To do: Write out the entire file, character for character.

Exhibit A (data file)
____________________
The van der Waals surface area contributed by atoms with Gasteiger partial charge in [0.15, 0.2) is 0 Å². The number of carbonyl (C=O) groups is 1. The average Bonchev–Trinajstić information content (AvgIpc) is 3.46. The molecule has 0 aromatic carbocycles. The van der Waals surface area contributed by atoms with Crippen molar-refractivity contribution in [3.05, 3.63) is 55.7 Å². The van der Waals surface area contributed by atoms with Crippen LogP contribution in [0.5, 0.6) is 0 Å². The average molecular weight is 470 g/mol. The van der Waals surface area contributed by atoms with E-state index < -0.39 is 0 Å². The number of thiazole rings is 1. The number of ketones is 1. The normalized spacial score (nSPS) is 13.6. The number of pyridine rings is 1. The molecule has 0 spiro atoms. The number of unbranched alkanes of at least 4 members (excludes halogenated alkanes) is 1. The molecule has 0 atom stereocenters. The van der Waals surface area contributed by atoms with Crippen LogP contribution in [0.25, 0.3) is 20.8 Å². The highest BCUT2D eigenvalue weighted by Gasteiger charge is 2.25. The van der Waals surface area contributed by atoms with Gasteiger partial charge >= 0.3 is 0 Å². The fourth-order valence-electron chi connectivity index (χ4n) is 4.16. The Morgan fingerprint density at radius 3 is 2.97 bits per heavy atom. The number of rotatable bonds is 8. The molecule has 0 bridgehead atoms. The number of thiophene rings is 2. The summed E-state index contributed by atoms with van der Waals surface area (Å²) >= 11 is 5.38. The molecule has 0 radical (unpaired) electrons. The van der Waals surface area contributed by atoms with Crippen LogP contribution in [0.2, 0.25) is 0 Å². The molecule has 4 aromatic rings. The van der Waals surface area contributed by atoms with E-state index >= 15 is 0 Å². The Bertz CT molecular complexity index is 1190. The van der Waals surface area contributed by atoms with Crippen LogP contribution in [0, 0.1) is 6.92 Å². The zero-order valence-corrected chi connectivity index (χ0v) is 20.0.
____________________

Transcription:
The van der Waals surface area contributed by atoms with Gasteiger partial charge in [0.15, 0.2) is 0 Å². The number of carbonyl (C=O) groups is 1. The average Bonchev–Trinajstić information content (AvgIpc) is 3.46. The molecule has 0 aromatic carbocycles. The van der Waals surface area contributed by atoms with Crippen molar-refractivity contribution in [3.05, 3.63) is 55.7 Å². The van der Waals surface area contributed by atoms with Crippen LogP contribution in [0.5, 0.6) is 0 Å². The average molecular weight is 470 g/mol. The van der Waals surface area contributed by atoms with E-state index < -0.39 is 0 Å². The number of thiazole rings is 1. The number of ketones is 1. The normalized spacial score (nSPS) is 13.6. The number of pyridine rings is 1. The molecule has 0 spiro atoms. The number of unbranched alkanes of at least 4 members (excludes halogenated alkanes) is 1. The molecule has 0 atom stereocenters. The van der Waals surface area contributed by atoms with Crippen LogP contribution in [0.25, 0.3) is 20.8 Å². The highest BCUT2D eigenvalue weighted by Gasteiger charge is 2.25. The van der Waals surface area contributed by atoms with Gasteiger partial charge >= 0.3 is 0 Å². The fourth-order valence-electron chi connectivity index (χ4n) is 4.16. The Morgan fingerprint density at radius 3 is 2.97 bits per heavy atom. The number of rotatable bonds is 8. The molecule has 0 bridgehead atoms. The number of thiophene rings is 2. The summed E-state index contributed by atoms with van der Waals surface area (Å²) >= 11 is 5.38. The molecule has 0 radical (unpaired) electrons. The van der Waals surface area contributed by atoms with Crippen LogP contribution in [0.2, 0.25) is 0 Å². The molecule has 4 aromatic rings. The van der Waals surface area contributed by atoms with E-state index >= 15 is 0 Å². The Bertz CT molecular complexity index is 1190. The van der Waals surface area contributed by atoms with Crippen LogP contribution in [0, 0.1) is 6.92 Å². The zero-order valence-corrected chi connectivity index (χ0v) is 20.0.